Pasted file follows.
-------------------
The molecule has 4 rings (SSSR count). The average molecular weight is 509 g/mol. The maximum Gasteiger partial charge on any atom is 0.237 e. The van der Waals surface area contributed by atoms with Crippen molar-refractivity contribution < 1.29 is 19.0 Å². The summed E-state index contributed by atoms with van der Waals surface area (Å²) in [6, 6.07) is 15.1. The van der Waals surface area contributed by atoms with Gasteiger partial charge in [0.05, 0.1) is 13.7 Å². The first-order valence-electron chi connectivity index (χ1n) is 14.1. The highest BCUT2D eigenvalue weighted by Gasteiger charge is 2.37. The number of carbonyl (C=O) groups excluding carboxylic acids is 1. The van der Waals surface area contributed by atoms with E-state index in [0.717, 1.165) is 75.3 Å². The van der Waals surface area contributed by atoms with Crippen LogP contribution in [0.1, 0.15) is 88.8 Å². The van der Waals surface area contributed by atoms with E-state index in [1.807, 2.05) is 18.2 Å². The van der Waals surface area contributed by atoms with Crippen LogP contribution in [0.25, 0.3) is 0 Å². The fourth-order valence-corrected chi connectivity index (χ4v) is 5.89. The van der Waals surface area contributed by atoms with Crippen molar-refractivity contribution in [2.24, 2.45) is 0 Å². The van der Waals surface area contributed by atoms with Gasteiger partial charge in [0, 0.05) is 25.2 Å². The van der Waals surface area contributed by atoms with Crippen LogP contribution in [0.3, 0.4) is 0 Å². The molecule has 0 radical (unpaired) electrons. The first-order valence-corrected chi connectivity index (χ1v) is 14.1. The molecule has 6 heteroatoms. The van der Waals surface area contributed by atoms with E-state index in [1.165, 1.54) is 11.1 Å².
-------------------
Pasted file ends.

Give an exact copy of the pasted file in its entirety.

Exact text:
The molecule has 4 rings (SSSR count). The average molecular weight is 509 g/mol. The maximum Gasteiger partial charge on any atom is 0.237 e. The van der Waals surface area contributed by atoms with Crippen molar-refractivity contribution < 1.29 is 19.0 Å². The summed E-state index contributed by atoms with van der Waals surface area (Å²) in [6, 6.07) is 15.1. The van der Waals surface area contributed by atoms with Gasteiger partial charge in [0.05, 0.1) is 13.7 Å². The first-order valence-electron chi connectivity index (χ1n) is 14.1. The highest BCUT2D eigenvalue weighted by Gasteiger charge is 2.37. The number of carbonyl (C=O) groups excluding carboxylic acids is 1. The van der Waals surface area contributed by atoms with E-state index in [0.717, 1.165) is 75.3 Å². The van der Waals surface area contributed by atoms with Crippen LogP contribution in [0.1, 0.15) is 88.8 Å². The van der Waals surface area contributed by atoms with E-state index in [1.807, 2.05) is 18.2 Å². The van der Waals surface area contributed by atoms with Crippen LogP contribution in [0.25, 0.3) is 0 Å². The fourth-order valence-corrected chi connectivity index (χ4v) is 5.89. The van der Waals surface area contributed by atoms with Crippen molar-refractivity contribution in [2.24, 2.45) is 0 Å². The van der Waals surface area contributed by atoms with Gasteiger partial charge in [0, 0.05) is 25.2 Å². The van der Waals surface area contributed by atoms with Crippen LogP contribution in [0.3, 0.4) is 0 Å². The molecule has 0 radical (unpaired) electrons. The first-order valence-corrected chi connectivity index (χ1v) is 14.1. The molecule has 6 heteroatoms. The van der Waals surface area contributed by atoms with E-state index in [1.165, 1.54) is 11.1 Å².